9 ways to increase your buy-to-let profits
Last week the Government announced that landlords will only be able to claim tax relief on their mortgage interest payments at the basic tax rate of 20pc, rather than their marginal rate, which could be as high as 45pc.
This was a blow to wealthy landlords, who will see their costs rise as a result.
In his Budget speech, Chancellor George Osborne also announced changes to the tax treatment of maintenance costs for furnished properties.
So how will these changes affect you and what other expenses can you claim for?
Government Agencies views letting out a property as a business like any other, which means all landlords must pay tax on the profits they make – but only after costs are deducted. The taxman calls these “allowable expenses” and they cover a broad range of items.
While most capital expenses – those involved in buying and selling a property, such as the purchase price and agent and legal fees – cannot be used to offset your income tax, many other costs can.
Here we have put together a guide to the expenses you can claim for your buy-to-let property.
You can use the interest you pay on your mortgage each year to offset your tax bill. Currently landlords can claim relief at their personal tax rate.
But the Government will restrict the relief on mortgage interest payments for all landlords to the basic rate of income tax (20pc). The restriction will be phased in over four years, starting from April 2017.
For a 45pc taxpayer, every £100 of mortgage interest they pay costs just £55 after claiming tax relief, but this will rise to £80 when the changes are fully implemented from April 2020.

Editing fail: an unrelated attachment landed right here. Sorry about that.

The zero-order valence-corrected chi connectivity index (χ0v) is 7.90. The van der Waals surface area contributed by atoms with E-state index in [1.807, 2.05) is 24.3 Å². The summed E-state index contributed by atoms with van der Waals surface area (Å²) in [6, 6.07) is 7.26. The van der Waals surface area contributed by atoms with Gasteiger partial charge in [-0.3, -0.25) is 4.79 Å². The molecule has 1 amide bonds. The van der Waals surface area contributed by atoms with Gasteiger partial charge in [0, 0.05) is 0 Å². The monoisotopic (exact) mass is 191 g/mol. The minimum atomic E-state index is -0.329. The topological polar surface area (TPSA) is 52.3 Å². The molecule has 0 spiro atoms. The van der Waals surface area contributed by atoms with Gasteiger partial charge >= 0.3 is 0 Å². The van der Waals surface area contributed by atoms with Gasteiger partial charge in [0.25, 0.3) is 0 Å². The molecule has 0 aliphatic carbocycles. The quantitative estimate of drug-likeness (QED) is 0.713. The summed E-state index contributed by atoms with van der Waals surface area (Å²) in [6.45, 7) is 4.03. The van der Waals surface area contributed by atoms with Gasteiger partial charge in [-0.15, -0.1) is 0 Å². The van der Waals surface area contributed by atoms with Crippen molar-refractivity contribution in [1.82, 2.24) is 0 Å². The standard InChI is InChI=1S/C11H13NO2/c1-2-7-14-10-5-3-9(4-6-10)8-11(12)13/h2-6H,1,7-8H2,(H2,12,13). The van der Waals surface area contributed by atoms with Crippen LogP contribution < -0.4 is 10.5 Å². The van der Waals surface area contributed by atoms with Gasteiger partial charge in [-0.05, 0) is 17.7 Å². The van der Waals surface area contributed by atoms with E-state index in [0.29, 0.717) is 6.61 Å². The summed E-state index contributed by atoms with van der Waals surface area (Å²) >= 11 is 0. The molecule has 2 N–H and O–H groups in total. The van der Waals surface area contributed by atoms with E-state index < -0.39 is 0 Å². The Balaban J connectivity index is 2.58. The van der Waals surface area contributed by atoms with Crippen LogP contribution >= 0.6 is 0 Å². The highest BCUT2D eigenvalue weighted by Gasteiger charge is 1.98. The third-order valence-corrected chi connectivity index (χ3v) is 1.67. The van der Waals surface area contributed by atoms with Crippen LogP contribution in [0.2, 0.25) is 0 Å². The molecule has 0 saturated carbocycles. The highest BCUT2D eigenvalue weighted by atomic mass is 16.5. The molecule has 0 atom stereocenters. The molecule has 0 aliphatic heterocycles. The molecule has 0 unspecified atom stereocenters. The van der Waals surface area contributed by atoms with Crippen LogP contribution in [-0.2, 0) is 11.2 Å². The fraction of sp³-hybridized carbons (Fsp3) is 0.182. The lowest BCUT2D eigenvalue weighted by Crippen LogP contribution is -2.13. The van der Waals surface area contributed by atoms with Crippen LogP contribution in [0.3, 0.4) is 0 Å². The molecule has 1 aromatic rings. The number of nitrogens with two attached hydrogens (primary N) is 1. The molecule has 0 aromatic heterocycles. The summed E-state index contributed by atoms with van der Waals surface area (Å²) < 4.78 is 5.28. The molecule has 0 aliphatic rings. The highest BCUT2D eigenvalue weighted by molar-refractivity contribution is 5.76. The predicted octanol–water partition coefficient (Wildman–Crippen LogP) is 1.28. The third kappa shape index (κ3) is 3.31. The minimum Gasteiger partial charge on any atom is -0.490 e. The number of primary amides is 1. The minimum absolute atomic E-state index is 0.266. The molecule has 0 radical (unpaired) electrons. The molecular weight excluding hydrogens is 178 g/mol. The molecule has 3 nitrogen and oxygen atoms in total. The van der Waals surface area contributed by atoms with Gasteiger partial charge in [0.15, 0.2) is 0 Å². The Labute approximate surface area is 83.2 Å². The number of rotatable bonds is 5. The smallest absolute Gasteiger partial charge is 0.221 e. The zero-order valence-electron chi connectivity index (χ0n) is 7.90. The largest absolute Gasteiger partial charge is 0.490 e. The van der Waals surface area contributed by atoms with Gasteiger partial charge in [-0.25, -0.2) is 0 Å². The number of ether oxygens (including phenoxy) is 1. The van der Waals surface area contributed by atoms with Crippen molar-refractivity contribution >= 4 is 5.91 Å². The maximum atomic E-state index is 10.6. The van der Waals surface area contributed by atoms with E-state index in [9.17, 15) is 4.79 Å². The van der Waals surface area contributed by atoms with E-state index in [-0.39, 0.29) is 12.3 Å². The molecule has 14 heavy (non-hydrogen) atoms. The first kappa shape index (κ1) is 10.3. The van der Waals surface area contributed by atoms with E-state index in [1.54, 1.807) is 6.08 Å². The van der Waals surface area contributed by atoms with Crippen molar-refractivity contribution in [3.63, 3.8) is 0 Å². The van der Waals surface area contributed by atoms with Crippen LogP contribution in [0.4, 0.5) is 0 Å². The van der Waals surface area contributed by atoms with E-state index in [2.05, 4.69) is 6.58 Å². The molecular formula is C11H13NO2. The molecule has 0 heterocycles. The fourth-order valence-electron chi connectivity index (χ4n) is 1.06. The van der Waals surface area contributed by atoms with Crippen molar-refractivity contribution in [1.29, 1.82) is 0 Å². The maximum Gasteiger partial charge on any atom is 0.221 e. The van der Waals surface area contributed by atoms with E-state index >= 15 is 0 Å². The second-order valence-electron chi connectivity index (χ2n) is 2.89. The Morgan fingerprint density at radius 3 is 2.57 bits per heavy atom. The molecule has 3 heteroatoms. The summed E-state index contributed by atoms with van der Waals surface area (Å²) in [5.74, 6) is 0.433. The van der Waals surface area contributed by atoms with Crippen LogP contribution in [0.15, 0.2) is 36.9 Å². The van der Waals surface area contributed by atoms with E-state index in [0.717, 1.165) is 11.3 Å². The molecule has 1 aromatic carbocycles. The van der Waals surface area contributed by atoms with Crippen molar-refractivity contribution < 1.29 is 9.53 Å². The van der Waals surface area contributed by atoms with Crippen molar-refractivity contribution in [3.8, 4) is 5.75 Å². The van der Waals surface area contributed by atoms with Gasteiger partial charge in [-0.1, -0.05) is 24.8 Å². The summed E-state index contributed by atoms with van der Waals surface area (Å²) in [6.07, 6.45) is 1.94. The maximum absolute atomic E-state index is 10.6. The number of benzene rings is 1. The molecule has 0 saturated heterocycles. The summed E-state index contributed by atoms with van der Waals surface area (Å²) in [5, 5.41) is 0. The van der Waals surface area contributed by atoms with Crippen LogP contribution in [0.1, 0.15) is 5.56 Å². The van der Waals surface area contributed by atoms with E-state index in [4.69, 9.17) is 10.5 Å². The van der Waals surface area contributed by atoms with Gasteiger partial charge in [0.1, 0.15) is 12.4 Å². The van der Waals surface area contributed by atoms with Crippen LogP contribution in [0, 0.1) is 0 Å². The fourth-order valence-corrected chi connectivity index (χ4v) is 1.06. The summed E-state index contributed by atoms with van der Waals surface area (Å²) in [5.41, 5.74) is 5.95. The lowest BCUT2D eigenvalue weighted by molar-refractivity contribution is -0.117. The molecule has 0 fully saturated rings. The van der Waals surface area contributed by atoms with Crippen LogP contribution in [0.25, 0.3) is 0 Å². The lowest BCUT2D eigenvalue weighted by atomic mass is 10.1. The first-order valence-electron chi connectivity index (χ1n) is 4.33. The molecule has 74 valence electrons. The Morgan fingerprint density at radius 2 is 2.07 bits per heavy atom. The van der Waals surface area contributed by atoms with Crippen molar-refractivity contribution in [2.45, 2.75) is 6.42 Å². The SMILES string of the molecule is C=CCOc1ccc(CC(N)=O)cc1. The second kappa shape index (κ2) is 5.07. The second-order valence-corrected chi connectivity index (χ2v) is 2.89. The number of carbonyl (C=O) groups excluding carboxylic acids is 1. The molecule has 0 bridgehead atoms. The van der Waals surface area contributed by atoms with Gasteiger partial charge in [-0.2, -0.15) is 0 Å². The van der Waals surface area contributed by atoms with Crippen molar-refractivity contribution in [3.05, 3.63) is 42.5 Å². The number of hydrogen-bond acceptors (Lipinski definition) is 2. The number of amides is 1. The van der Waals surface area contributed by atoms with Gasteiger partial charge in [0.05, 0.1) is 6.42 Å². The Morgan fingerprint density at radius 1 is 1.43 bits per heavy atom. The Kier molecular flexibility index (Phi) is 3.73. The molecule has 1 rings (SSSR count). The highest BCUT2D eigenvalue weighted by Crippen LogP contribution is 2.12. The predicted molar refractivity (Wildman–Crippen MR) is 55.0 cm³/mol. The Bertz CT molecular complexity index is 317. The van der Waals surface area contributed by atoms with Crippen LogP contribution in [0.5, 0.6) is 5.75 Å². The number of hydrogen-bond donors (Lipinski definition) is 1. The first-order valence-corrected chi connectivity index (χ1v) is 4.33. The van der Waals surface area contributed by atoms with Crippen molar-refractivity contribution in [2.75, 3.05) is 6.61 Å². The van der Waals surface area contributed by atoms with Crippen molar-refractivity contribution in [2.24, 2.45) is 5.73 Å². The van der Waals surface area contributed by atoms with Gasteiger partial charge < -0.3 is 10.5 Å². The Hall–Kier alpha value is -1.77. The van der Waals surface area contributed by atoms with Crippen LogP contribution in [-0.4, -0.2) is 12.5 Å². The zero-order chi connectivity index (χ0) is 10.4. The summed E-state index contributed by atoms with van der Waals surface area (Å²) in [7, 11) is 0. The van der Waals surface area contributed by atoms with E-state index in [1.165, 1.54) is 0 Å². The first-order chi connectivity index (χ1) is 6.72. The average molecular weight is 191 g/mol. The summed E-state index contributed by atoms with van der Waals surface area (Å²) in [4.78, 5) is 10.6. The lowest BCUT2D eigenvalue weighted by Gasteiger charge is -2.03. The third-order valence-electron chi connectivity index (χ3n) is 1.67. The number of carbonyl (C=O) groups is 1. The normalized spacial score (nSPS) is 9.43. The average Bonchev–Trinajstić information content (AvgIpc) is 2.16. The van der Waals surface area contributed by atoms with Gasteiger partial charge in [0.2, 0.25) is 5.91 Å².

Broker and arrangement fees are tax deductible and can be claimed back in the year you arranged a mortgage. However this is also likely to be restricted to the basic tax rate when the changes to mortgage interest relief come into effect.
Letting agent fees
If you choose to employ an agent to find a tenant or manage your property, you’ll probably pay between 10pc and 15pc of the monthly rental income in fees. This means on a typical tenancy worth £750 per calendar month, you could claim £1,350 a year for letting fees alone.
Securing a tenant
If you decide to rent your property privately, you can claim back the cost of advertising for tenants, purchasing a tenancy agreement, credit checking, referencing, deposit protection and professional inventory costs. These could come in at more than £300 each time a new tenant moves in, according to the National Landlords Association.
Buildings and contents insurance premiums
Specialist landlord insurance will cover the building, your liability as a landlord and loss of rent. You can also add contents cover, home emergency, legal expenses and rent guarantee insurance. Cover for a typical low-risk buy-to-let property costs around £200 a year.
Maintenance and repairs
Any money you spend keeping the property in a good state of repair is tax deductible. While you cannot claim for renovations, extensions or improvements that add value to the property, you can offset expenses to correct wear and tear.
Property repairs can include mending broken windows and doors, repairing broken cookers, white goods, furniture or guttering, painting and decorating and replacing or fixing the roof.
The rules here are changing. If the property is furnished, you can currently choose to claim back either a general “wear and tear” allowance or the exact cost of replacing individual items.
The wear and tear allowance is 10pc of the rent annually, minus any costs you pay on behalf of the tenant such as council tax. You do not have to have spent any money replacing or repairing the furniture in a given year to claim this allowance.
Alternatively you can claim the exact cost of replacing furniture in the property. This only applies to existing furniture – you cannot claim back the cost of furnishing it in the first place.
But from April 2016, landlords will only be allowed to deduct costs that they actually incur. So if you don't spend any money correcting wear and tear, you cannot claim.